lovely valley of Upper Donside and into Aberdeen. This area is well known
for the Whisky & Castle Trail featuring many of the Castles of Mar all
of which are open to the public.
Deeside to the Fair City 110 miles / 176 km
Travel along Royal Deeside which is so called because of the connection
with Balmoral Castle and the Royal Family. Travelling through the towns
of Banchory, Aboyne, Ballater & Braemar and down through the pass of Glenshee
climbing to over 2100 feet one of Britain's highest roads to the town
of Blairgowrie famous for it's soft fruit growing. Continue over to the
Fair City of Perth. Scone Palace is en route and is allways worth a visit.
Feel the experience, not the crowds
Scotland, the land where golf began with
its rolling dunes and heather lined fairways you will discover the soul
of the game. Here you will gain a sense of golf's long history and long
traditions. Here with help of man, nature has conspired to create truly
beautiful and extraordinary settings. Here you will find genuine challenges
and an unforgettable golf experience. Scotland , the home of golf welcomes
The Golfing Season
Generally Scottish Golf starts the 1st weekend in April and runs well
into October, Links courses can generally be played all year. Best weather
is between May and September where moderate temperatures are ideal for
golf. This is the time that the countryside is at it's best and the courses
are in full bloom.
When to Play
From late May to early September it is light from 5am and does not get
dark until 10.pm. For golfers it is feasible to go out for a round after
an early meal. Golf Clubs generally open between 7.30-8am. Some times
are reserved for members and it is advisable to telephone ahead.
What to Wear
Average Summer temperatures are around 65-75F (18-23C). A woolen sweater
and waterproofs are worth keeping at hand as weather can change very quickly
especially on links courses.. There are dress codes associated with most
golf clubs. Jeans and collarless shirts are frowned upon although some
clubs will tolerate them There are still some clubs that insist on gentlemen
wearing a jacket, collar and tie into the main lounge. These are the more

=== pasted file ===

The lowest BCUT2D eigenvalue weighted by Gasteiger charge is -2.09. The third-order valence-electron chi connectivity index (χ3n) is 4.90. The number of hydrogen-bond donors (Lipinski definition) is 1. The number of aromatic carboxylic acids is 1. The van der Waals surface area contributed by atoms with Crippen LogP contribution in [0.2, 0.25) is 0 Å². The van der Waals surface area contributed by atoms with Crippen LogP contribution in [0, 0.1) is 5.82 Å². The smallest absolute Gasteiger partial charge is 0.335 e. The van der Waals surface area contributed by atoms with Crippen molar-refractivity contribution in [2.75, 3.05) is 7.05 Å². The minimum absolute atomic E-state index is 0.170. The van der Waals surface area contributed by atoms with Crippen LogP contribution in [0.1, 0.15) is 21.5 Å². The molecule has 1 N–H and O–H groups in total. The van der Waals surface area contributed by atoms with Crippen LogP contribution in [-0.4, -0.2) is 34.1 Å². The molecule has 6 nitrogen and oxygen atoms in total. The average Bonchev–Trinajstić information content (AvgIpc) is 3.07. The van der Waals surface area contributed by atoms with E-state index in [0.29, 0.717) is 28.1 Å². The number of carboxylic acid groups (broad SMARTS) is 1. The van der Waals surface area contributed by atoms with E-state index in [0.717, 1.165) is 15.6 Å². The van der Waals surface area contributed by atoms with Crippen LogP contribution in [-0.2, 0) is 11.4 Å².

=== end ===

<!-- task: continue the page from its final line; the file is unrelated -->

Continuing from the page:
traditional clubs which can have wonderful golfing paraphanalia and can
be worth the extra effort
The golden rule is, if you handicap certificate and a letter of introduction
from your club, do not leave home without them.
Playing the Old Course at St
To arrange a round on the Old Course you should apply in writing at least
18 months in advance to the links trust giving your full name and address,
name of home club and handicap. For those that wish to simply turn up,
a daily ballot system is in operation. Your name is allocated to the ballot
which is posted at 4pm each day for play the following day. To enter the
ballot golfers should contact the Starter or telephone +44 ( 0 ) 1334
466666 before 2pm on the day before they wish to play. Finally, you can
turn up at the Starters Box and they will try and place you with a two
or three ball. Golfers start queuing early in the morning but you have
just as much chance in the afternoon.
For further information on playing
the Old Course. www.standrews.org.uk
Why not let Blue Riband organize
your next golfing trip to Scotland.
Have you ever tasted a brown trout
which has grown slowly and naturally in the peaty waters of a Highland
Loch ?. Scotland's game fish will give good sport and great eating, and
best of all a good healthy day out in some of the country's most scenic
locations. Unless you aspire to fish for salmon on some very exclusive
beat permits can be great value. Equipment is also available for hire
in most tackle shops or fishing hotels. Local advice is always given free
and in plenty.
With so much high ground catching
the winter snows, it's no wonder that Scotland has a well developed range
of winter sport venues. Five ski centres cater for all levels of experience,
with equipment hire and ski schools offering all levels of instruction.
Scotland and winter sports go together.
Other activities include, Walking,
Cycling, Mountaineering, Watersports, Horse Riding, shooting and many
others. Why not let the experienced team at Blue Riband plan your next
holiday for you.
Sense the experience, not the crowds